An individual who has left an executive position is a suitable candidate to work on an audit committee but barring him or her from taking up such a position for five years is excessive. While I propose that this should be amended to one year, I would be happy if an amendment was tabled to reduce the period to between one and five years. Executives have left their posts having held them for less than five years and they would be suitable to serve on audit committees.
Would it help if a distinction was made between private and public companies? I can see difficulties in this regard in a private company but, generally, public companies would be large enough to cast the play. It probably is preferable in such cases that a person other than the chairman should serve on the audit committee. There is no great problem in a private company and I presume that the audit committee would be treated in the same way as an internal audit unit, which is meant to skip line management and report to the top brass. The restriction on the chairman could be applied to public companies but flexibility could be adopted for private companies.
I support that point.
Private companies do not have to set up audit committees and it would not be best practice to amend the composition and terms of reference for the membership of an audit committee. The effect of Senator Quinn's amendment would be to allow an employee to be appointed to an audit committee one year after ceasing to be employed by the company and it would only debar an executive chairman from being a member. This relaxation of the criteria set out in the legislation would dilute the intended effect of the requirement. Accordingly, I am not prepared to accept the amendment. I commend my amendment to the House.
The amendment is being withdrawn with leave to reintroduce it on Report Stage.
The amendment is designed to offer a mechanism under which three specific obligations must be met. However, on reflection, the present text could be seen to be ambiguous in that the requirement under paragraph (b) could in certain circumstances be construed to be in conflict with section 40(5)(a). I propose to replace paragraph (b) with the ability to prescribe additional conditions by regulation under section 46(1)(m) so as to address this problem and provide flexibility to allow for developments in the operation of the section. I commend the amendment to the House.
The amendment is designed to clarify that the written terms of reference of the audit committee are to be submitted for the information of shareholders rather than requiring their agreement. The terms of reference are required to be approved by the board of directors. I commend the amendment to the House.
Amendments Nos. 46 to 50, inclusive, and 52 and 53 are related to amendment No. 45 and all may be discussed together.
I move amendment No. 45:
In page 51, to delete lines 9 to 15 and substitute the following:
"(a) Irish Companies Acts, and
(b) Irish tax law;".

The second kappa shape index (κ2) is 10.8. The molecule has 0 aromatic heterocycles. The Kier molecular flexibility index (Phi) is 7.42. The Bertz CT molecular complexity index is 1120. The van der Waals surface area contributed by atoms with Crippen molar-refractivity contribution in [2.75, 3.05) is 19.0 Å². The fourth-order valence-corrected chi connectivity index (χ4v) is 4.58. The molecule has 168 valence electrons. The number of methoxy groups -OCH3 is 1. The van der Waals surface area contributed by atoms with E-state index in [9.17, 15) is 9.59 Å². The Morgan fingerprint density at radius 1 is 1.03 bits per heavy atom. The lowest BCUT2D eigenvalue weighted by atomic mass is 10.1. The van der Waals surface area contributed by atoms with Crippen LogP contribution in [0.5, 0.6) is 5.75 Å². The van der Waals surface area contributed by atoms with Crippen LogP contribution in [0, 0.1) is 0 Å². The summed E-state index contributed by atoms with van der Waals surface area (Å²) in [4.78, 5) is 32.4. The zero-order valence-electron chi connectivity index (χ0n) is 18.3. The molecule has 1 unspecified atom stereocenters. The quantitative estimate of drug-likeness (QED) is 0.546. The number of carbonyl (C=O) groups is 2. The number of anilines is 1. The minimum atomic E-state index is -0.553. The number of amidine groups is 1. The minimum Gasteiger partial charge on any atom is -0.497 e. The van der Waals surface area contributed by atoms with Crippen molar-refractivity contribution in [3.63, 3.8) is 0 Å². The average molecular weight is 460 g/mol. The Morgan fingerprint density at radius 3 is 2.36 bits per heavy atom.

This section relates to directors' compliance and related statements, about which all of us got worked up on Second Stage. The reason I have tabled the amendment is to simplify the relevant obligations, allow the report to acknowledge if a report has been made to another regulatory authority and confine the compliance statement to large companies. Everyone acknowledges companies, accountants and auditors should comply with the law. Accountants and auditors are subject to significant whistle-blowing obligations. They are operating those legal provisions, as attested to in a recent article in The Irish Times.
This section, however, requires public disclosure of problems, even if they have been reported to the relevant authority for investigation. This requirement for public reporting will have serious consequences for all companies and directors as it could effectively result in self-incrimination. If a breach has previously been reported to the appropriate regulatory authority, further disclosure should be unnecessary.
The scope and complexity of the compliance statements proposed in the Bill will have a significant impact on Irish businesses. The Bill places an onerous requirement on the directors of all companies to make a positive statement that the company has complied with all tax, company and other relevant law and disclose the nature of the breaches, regardless of whether they have previously reported them. Given that the relevant obligations as stated are extremely wide, potential breaches of foreign tax and company law relating to subsidiaries and potential breaches of competition law, environmental law, etc. will require disclosure. Auditors and accountants without the necessary expertise will be asked to adjudicate on these areas, which will involve significant additional costs and go considerably further than comparative legislation in the United Kingdom and the United States. As the primary concern of the State is compliance with Irish tax and company law, the relevant obligations should be defined as such.